Advances in genome and tissue engineering have spurred significant progress and opportunity for innovation in cancer modeling. Human induced pluripotent stem cells (iPSCs) are an established and powerful tool to study cellular processes in the context of disease-specific genetic backgrounds; however, their application to cancer has been limited by the resistance of many transformed cells to undergo successful reprogramming. Here, we review the status of human iPSC modeling of solid tumors in the context of genetic engineering, including how base and prime editing can be incorporated into "bottom-up"cancer modeling, a term we coined for iPSC-based cancer models using genetic engineering to induce transformation. This approach circumvents the need to reprogram cancer cells while allowing for dissection of the genetic mechanisms underlying transformation, progression, and metastasis with a high degree of precision and control. We also discuss the strengths and limitations of respective engineering approaches and outline experimental considerations for establishing future models.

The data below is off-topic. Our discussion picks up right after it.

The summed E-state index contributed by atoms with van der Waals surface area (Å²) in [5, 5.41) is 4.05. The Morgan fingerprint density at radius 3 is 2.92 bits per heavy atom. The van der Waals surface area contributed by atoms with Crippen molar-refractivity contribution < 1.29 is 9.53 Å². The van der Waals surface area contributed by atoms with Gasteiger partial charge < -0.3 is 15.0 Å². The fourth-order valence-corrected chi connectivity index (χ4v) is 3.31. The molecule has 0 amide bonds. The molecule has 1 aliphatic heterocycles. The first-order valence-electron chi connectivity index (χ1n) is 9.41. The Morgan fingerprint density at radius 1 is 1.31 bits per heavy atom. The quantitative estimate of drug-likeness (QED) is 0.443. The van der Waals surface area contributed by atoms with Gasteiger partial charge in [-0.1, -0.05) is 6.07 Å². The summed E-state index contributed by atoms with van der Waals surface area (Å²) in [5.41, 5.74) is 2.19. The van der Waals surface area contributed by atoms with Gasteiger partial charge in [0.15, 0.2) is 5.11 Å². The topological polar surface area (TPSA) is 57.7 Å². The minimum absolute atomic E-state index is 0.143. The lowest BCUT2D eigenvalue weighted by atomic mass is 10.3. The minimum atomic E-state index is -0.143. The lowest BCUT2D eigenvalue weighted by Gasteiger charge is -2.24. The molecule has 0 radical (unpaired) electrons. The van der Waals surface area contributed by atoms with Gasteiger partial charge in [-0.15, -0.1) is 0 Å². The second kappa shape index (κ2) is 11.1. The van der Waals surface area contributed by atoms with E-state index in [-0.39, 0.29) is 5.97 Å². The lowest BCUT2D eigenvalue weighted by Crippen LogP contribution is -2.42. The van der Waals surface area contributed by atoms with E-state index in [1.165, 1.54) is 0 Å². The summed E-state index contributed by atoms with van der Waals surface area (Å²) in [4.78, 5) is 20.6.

Bibliographical noteFunding Information:
B.R.W. acknowledges funding from NIH grants R21CA237789, R21AI163731, P01CA254849 Alex's Lemonade Stand Foundation, Children's Cancer Research Fund, and Rein in Sarcoma. Research in the Moriarity Lab is supported by NIH grants P50CA136393, P01CA254849, R01AI161017, and R01AI146009. D.A.L. acknowledges funding from the American Cancer Society Research Professor Award and the National Institutes of Health (R01NS115438). M.H. acknowledges funding from the Wright Trust Foundation, The Saban Research Institute, and National Institutes of Health (R00CA197484). Research in the Weiss lab is supported by NIH grants R01CA255369, R01NS106155, R01CA221969, P01CA217959, P30CA082103, P50CA097257, U01CA217864, U54CA243125, Alex's Lemonade Stand, The Brain Tumour Charity, Cancer Research UK grant A28592, St. Baldrick, and Samuel G. Waxman Foundations; and the Evelyn and Mattie Anderson Chair. Figures were created using BioRender (BioRender.com).
© 2022 Mary Ann Liebert, Inc., publishers.
PubMed: MeSH publication types
- Journal Article
- Research Support, N.I.H., Extramural
- Research Support, Non-U.S. Gov't